Reduccion in the Making of Colonial Yucatec Maya
Hanks, William - University of California, Berkeley

2011-09-22 16:10:00
Ann Arbor, MI - University of Michigan - Tisch Hall Room 1014
Duration: 01:48:00

This talk begins with a brief outline of reducción as a total project, played out in three domains: the re-organization of space, the regulation of conduct, and the reformation of language. Maya was the language of missionization, town level government, and the medium of everyday interaction among Maya people. The process of “reducing” it involved analysis, translation from Spanish into Maya, and the creation of a new register of Maya, now Christianized. Professor Hanks outlines some of the principles guiding the formation of this register and suggest that they overlap with those at play in the spatial and behavioral dimensions of reduccíon. Indeed the three dimensions were concurrently implemented and mutually reinforcing. To illustrate the interplay of space, language, and the colonial subject, we look briefly at the rendering and practices of Christian prayer in Maya. Usually overlooked, since it is obviously not indigenous, Christian doctrinal language was actually pivotal in the transformation of Maya, and its legacy remains vital in the modern language. This is partly due to the way it spread through the colonial field, from mission to local government and beyond, and partly to its own semiotic properties, which rendered it fragmentable, memorable, and radically portable. Over the colonial period, Maya reducido spread into every genre of written Maya. Its appropriation by Maya authors marks the emergence of a new way of imagining language, space, and the subjects who inhabit it.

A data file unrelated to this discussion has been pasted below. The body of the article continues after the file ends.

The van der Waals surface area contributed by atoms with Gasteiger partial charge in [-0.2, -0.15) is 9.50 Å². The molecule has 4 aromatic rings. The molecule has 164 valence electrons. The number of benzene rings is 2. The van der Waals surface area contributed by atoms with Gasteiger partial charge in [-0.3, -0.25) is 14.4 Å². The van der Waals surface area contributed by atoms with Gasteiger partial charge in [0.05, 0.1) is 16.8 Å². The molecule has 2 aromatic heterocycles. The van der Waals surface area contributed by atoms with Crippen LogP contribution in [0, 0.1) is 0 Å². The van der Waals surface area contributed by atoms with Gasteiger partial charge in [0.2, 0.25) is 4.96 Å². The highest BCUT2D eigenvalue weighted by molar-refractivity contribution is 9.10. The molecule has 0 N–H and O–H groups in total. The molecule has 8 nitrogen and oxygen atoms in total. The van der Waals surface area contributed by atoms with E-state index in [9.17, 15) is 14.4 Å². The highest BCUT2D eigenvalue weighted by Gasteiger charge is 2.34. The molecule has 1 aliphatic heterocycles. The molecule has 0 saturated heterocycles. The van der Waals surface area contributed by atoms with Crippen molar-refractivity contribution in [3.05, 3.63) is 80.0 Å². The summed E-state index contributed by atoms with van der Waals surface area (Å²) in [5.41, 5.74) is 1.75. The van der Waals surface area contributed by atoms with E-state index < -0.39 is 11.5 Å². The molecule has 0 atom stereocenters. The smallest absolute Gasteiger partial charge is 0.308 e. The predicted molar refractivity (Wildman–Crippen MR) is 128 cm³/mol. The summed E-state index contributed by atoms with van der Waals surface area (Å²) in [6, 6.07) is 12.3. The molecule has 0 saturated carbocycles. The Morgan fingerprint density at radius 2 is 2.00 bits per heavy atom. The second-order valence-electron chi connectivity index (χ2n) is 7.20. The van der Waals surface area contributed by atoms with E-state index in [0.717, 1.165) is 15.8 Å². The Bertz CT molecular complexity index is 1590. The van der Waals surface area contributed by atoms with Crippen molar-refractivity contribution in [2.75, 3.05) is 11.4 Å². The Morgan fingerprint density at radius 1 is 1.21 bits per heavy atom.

Introduction by Ron Suny, Director of the Eisenberg Institute for Historical Studies

Dr. Hanks is Professor of Anthropology at the University of California, Berkeley

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